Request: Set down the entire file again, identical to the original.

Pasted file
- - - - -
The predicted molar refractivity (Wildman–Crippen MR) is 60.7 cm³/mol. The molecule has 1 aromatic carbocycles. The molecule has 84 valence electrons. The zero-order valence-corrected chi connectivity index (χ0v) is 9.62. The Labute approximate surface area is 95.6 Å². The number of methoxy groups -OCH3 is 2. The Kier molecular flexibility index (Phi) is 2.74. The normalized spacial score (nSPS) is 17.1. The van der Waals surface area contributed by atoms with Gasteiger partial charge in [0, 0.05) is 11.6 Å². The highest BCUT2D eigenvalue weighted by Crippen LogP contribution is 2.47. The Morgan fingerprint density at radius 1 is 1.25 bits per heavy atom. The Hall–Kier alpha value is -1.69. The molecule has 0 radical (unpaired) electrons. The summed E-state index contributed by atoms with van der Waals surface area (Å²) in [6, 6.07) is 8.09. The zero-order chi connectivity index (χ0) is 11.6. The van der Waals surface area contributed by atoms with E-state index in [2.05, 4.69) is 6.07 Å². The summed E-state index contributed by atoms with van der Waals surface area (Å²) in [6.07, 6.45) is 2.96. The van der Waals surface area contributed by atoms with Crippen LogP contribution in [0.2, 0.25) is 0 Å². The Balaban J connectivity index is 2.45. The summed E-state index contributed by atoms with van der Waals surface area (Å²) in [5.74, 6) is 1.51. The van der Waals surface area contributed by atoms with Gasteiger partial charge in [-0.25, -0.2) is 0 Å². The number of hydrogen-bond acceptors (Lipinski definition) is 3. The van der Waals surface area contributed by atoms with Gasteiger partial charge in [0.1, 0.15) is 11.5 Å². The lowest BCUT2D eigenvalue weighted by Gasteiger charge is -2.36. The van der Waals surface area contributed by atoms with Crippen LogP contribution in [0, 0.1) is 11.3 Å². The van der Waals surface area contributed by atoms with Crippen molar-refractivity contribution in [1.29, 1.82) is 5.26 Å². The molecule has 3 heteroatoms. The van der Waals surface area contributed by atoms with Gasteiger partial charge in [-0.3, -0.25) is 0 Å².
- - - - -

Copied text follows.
The predicted molar refractivity (Wildman–Crippen MR) is 60.7 cm³/mol. The molecule has 1 aromatic carbocycles. The molecule has 84 valence electrons. The zero-order valence-corrected chi connectivity index (χ0v) is 9.62. The Labute approximate surface area is 95.6 Å². The number of methoxy groups -OCH3 is 2. The Kier molecular flexibility index (Phi) is 2.74. The normalized spacial score (nSPS) is 17.1. The van der Waals surface area contributed by atoms with Gasteiger partial charge in [0, 0.05) is 11.6 Å². The highest BCUT2D eigenvalue weighted by Crippen LogP contribution is 2.47. The Morgan fingerprint density at radius 1 is 1.25 bits per heavy atom. The Hall–Kier alpha value is -1.69. The molecule has 0 radical (unpaired) electrons. The summed E-state index contributed by atoms with van der Waals surface area (Å²) in [6, 6.07) is 8.09. The zero-order chi connectivity index (χ0) is 11.6. The van der Waals surface area contributed by atoms with E-state index in [2.05, 4.69) is 6.07 Å². The summed E-state index contributed by atoms with van der Waals surface area (Å²) in [6.07, 6.45) is 2.96. The van der Waals surface area contributed by atoms with Crippen LogP contribution in [0.2, 0.25) is 0 Å². The Balaban J connectivity index is 2.45. The summed E-state index contributed by atoms with van der Waals surface area (Å²) in [5.74, 6) is 1.51. The van der Waals surface area contributed by atoms with Gasteiger partial charge in [-0.25, -0.2) is 0 Å². The number of hydrogen-bond acceptors (Lipinski definition) is 3. The van der Waals surface area contributed by atoms with Gasteiger partial charge in [0.1, 0.15) is 11.5 Å². The lowest BCUT2D eigenvalue weighted by Gasteiger charge is -2.36. The van der Waals surface area contributed by atoms with Crippen LogP contribution in [0, 0.1) is 11.3 Å². The van der Waals surface area contributed by atoms with Crippen molar-refractivity contribution in [1.29, 1.82) is 5.26 Å². The molecule has 3 heteroatoms. The van der Waals surface area contributed by atoms with Gasteiger partial charge in [-0.3, -0.25) is 0 Å².